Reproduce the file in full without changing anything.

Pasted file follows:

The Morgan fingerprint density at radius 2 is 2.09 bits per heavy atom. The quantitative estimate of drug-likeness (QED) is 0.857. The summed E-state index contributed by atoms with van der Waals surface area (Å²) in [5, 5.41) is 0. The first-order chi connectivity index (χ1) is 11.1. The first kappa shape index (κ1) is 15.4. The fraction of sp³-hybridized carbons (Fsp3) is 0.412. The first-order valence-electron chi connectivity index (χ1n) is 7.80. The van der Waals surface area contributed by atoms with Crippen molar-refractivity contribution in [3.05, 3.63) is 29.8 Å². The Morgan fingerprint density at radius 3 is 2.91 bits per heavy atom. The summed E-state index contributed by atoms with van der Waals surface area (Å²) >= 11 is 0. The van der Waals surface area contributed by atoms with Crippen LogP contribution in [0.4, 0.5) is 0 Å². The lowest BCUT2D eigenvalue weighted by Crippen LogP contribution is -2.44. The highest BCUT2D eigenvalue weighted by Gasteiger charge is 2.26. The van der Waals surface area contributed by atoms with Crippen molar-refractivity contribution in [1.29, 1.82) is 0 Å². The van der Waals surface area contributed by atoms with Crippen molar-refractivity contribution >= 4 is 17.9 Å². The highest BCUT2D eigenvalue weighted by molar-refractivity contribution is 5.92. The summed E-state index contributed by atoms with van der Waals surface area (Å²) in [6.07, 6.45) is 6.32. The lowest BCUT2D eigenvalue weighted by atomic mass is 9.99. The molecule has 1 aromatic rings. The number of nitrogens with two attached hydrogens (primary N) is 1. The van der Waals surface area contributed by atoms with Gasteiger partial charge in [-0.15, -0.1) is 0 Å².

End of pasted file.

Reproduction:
The Morgan fingerprint density at radius 2 is 2.09 bits per heavy atom. The quantitative estimate of drug-likeness (QED) is 0.857. The summed E-state index contributed by atoms with van der Waals surface area (Å²) in [5, 5.41) is 0. The first-order chi connectivity index (χ1) is 11.1. The first kappa shape index (κ1) is 15.4. The fraction of sp³-hybridized carbons (Fsp3) is 0.412. The first-order valence-electron chi connectivity index (χ1n) is 7.80. The van der Waals surface area contributed by atoms with Crippen molar-refractivity contribution in [3.05, 3.63) is 29.8 Å². The Morgan fingerprint density at radius 3 is 2.91 bits per heavy atom. The summed E-state index contributed by atoms with van der Waals surface area (Å²) >= 11 is 0. The van der Waals surface area contributed by atoms with Crippen LogP contribution in [0.4, 0.5) is 0 Å². The lowest BCUT2D eigenvalue weighted by Crippen LogP contribution is -2.44. The highest BCUT2D eigenvalue weighted by Gasteiger charge is 2.26. The van der Waals surface area contributed by atoms with Crippen molar-refractivity contribution in [1.29, 1.82) is 0 Å². The van der Waals surface area contributed by atoms with Crippen molar-refractivity contribution >= 4 is 17.9 Å². The highest BCUT2D eigenvalue weighted by molar-refractivity contribution is 5.92. The summed E-state index contributed by atoms with van der Waals surface area (Å²) in [6.07, 6.45) is 6.32. The lowest BCUT2D eigenvalue weighted by atomic mass is 9.99. The molecule has 1 aromatic rings. The number of nitrogens with two attached hydrogens (primary N) is 1. The van der Waals surface area contributed by atoms with Gasteiger partial charge in [-0.15, -0.1) is 0 Å².